Ancient Monuments

History on the Ground

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Round cairn, 800m north east of Lowshield Green

A Scheduled Monument in Chollerton, Northumberland

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Latitude: 55.1202 / 55°7'12"N

Longitude: -2.167 / 2°10'1"W

OS Eastings: 389444.582667

OS Northings: 580661.883262

OS Grid: NY894806

Mapcode National: GBR F997.NB

Mapcode Global: WHB1K.PK8M

Entry Name: Round cairn, 800m north east of Lowshield Green

Scheduled Date: 1 July 1996

Source: Historic England

Source ID: 1014051

English Heritage Legacy ID: 25168

County: Northumberland

Civil Parish: Chollerton

Traditional County: Northumberland

Lieutenancy Area (Ceremonial County): Northumberland

Church of England Parish: Birtley St Giles

Church of England Diocese: Newcastle


The monument includes the remains of a round cairn of Bronze Age date situated
on a high north east-south west ridge with an open aspect to the west. The
cairn is visible as the disturbed remains of a stone and earth mound measuring
13m in diameter and standing to a maximum height of 1.5m. Several hollows in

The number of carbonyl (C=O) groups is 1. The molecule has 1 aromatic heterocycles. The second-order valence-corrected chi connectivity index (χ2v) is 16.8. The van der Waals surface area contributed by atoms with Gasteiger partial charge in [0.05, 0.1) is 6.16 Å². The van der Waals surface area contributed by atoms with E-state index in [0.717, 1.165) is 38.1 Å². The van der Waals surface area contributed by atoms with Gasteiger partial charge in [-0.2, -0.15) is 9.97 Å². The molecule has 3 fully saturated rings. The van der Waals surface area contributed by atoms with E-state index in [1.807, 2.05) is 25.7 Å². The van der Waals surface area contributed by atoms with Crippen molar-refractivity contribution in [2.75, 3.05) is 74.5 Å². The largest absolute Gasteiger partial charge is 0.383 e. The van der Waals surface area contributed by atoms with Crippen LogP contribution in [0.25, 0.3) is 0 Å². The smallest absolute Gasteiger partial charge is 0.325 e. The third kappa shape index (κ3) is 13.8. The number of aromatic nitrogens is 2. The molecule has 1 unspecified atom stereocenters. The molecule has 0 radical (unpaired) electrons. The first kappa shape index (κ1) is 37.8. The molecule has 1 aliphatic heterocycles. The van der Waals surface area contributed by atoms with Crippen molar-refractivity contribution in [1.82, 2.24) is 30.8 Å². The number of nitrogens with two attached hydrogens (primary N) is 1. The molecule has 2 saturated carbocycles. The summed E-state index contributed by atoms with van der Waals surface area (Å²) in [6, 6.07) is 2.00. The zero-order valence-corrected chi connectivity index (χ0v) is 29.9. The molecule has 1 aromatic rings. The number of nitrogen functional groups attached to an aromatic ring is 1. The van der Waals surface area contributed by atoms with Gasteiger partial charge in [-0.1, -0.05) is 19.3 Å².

the surface of the cairn represent the remains of 19th century part
excavations. The cairn is thought to have been investigated in 1884 by G R
Hall, the vicar of Birtley when it was known as Dan's Cairn. The cairn is
situated in an area which was occupied intensively during the medieval period
and the agricultural and settlement remains also visible are considered to
belong to this period and are not contemporary with the cairn.

The site of the monument is shown on the attached map extract.
It includes a 2 metre boundary around the archaeological features,
considered to be essential for the monument's support and preservation.

Source: Historic England

Reasons for Scheduling

Round cairns are prehistoric funerary monuments dating to the Bronze Age
(c.2000-700 BC). They were constructed as stone mounds covering single or
multiple burials. These burials may be placed within the mound in stone-lined
compartments called cists. In some cases the cairn was surrounded by a ditch.
Often occupying prominent locations, cairns are a major visual element in the
modern landscape. They are a relatively common feature of the uplands and are
the stone equivalent of the earthen round barrows of the lowlands. Their
considerable variation in form and longevity as a monument type provide
important information on the diversity of beliefs and social organisation
amongst early prehistoric communities. They are particularly representative of
their period and a substantial proportion of surviving examples are considered
worthy of protection.

Despite some damage from antiquarian excavation, the cairn 800m north east of
Lowshield Green retains significant archaeological deposits. Evidence of the
manner of construction and the nature and duration of its use will be
preserved within and beneath the mound.

Source: Historic England


Books and journals
Rome Hall, G, 'Archaeologia Aeliana 2 ser 7' in Archaeologia Aeliana 2 ser 7, (1876)
NY 88 SE 04,

Source: Historic England

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